Sun-dried bridges

March 26, 2010

The Missouri Department of Transportation (MoDOT) is boldly going where no other state department of transportation has gone: solar.

In December 2009, the department entered a contract with Pave Guard Technologies Inc., Lee’s Summit, Mo., to install solar-warming systems on two bridges located on Rte. 10 on either side of Excelsior Springs, Mo. Rather than spend critical time researching and studying the solar-heating concept and how it would work on a bridge, MoDOT decided to jump right in.

“This is a bold step for us,” said Dennis Heckman, MoDOT’s state bridge engineer. “We wanted to move ahead with trying this exciting technology, but we didn’t want to tear up a good bridge just to put in the solar system. The two pilot bridges are scheduled for deck replacements in 2010, so they presented a perfect opportunity for us.”

The bridges are being fixed as part of MoDOT’s Safe & Sound Bridge Improvement Program, which is repairing or replacing 802 of the state’s worst bridges by the end of 2013.

In addition to being scheduled for repairs, the bridges had enough land next to them for placement of the solar panels. And, as luck would have it, the land configuration will enable the panels to face south so they can catch the prerequisite sun. The area also is fairly free of trees and shade and accessible to electricity—necessary requirements for the systems to operate. Pave Guard will install chain-link fences around the panels to provide security.

The concept

Corey McDonald developed the idea for using solar power to keep ice and snow off of roads and bridges after traveling through a harrowing snowstorm in 1996 and seeing the accidents caused by slick pavement. Ten years later, he and his partner, Ed Smith, started Pave Guard Technologies to market the concept of capturing solar energy through panels and using the heat source to keep surfaces free of ice and snow.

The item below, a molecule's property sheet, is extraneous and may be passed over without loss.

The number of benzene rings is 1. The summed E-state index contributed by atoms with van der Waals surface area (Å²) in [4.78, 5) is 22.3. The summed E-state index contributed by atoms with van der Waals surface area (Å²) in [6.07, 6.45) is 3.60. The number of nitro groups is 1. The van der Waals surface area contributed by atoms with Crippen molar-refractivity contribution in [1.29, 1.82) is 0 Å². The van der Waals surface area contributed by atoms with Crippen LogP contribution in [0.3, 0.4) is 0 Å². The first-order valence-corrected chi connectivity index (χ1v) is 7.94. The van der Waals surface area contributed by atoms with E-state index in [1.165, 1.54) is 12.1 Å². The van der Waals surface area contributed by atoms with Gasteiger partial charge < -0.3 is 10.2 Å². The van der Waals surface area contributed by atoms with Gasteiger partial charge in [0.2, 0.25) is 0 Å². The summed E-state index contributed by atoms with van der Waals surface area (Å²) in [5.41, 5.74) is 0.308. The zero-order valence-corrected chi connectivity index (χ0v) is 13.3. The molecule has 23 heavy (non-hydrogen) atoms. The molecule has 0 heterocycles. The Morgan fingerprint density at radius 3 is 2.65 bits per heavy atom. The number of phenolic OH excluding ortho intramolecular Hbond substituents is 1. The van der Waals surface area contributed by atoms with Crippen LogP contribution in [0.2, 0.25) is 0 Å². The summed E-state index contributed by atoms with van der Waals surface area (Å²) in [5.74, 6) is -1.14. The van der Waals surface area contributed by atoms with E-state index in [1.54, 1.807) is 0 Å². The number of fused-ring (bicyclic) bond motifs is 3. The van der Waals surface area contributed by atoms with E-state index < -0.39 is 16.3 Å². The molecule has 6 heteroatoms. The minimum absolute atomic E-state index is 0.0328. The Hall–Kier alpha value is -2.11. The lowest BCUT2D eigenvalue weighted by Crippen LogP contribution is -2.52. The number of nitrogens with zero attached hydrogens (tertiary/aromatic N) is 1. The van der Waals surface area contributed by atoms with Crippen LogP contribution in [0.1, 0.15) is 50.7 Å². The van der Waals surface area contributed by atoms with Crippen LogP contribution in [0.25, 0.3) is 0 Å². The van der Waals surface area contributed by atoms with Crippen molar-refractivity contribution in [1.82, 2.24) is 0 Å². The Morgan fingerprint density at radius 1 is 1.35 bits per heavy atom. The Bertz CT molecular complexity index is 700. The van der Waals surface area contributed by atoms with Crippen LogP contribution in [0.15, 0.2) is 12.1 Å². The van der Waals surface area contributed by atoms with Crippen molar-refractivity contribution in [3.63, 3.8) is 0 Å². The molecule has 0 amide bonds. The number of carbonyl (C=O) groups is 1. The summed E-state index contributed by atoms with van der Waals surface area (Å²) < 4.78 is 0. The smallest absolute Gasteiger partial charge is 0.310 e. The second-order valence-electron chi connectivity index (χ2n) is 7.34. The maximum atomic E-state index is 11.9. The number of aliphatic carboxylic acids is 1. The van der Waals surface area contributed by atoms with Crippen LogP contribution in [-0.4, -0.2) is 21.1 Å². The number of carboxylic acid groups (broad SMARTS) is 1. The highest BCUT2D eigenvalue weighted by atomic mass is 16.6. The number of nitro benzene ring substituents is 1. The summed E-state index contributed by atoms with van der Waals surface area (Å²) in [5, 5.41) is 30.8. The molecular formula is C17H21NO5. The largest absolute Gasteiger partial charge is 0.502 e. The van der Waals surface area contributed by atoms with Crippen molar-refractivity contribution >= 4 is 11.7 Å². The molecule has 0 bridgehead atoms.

“It’s clean, environmentally safe, dependable and capable of withstanding wear and tear,” said McDonald. “Our solar system acts to produce an effect with a minimum of waste or effort, which in turn provides a cost savings.” The warming system that Pave Guard will install on the two Missouri bridges operates much like radiant heating works in a home’s floor. Tubing is installed in the bridge deck, through which a heated solution is pumped to keep the deck from freezing. The energy to heat the solution is provided by solar panels mounted near the bridge site.

Excess energy produced by the panels when the heating system is not in use can be sold back to local utilities. Utility companies have become more interested in buying electricity from customers because it gives them “green credits” and helps reduce the need for constructing new power plants. Connecting the solar system to the local power grid also will provide a backup power source if problems should arise.

The contract

McDonald came to MoDOT with the idea of using its solar solution, and after several meetings, the department decided to take a chance on the technology. Under the contract, signed in December 2009, Pave Guard will design, make and install the solar-warming system on the two bridges. The systems come with a five-year warranty, and the company is required to provide MoDOT with an operating manual.

MoDOT will pay $183,000 for the two systems, though the amount will be paid out in installments as Pave Guard meets certain milestones. The bridge redecking projects will be bid in February, and the first step in installing the solar systems will take place when the bridge contractor begins placing the new decks. At the same time, the contractor will install the tubing for the solar systems. The contractor is expected to finish fixing the bridges by August, at which time Pave Guard will install the solar-warming systems. The systems are to be operable by November.

McDonald said the best time to install an outdoor radiant heating system is before freezing temperatures return in late fall.

“Spring, summer and fall are the ideal times to install,” McDonald said. “You can take advantage of the energy produced by the system right away.” Heckman said while the cost is significantly more expensive up front, some of the expense will be offset because MoDOT will be able to sell the electricity generated back to the local utility on days when there is no snow and ice. How much revenue that generates is still unknown and will be watched closely.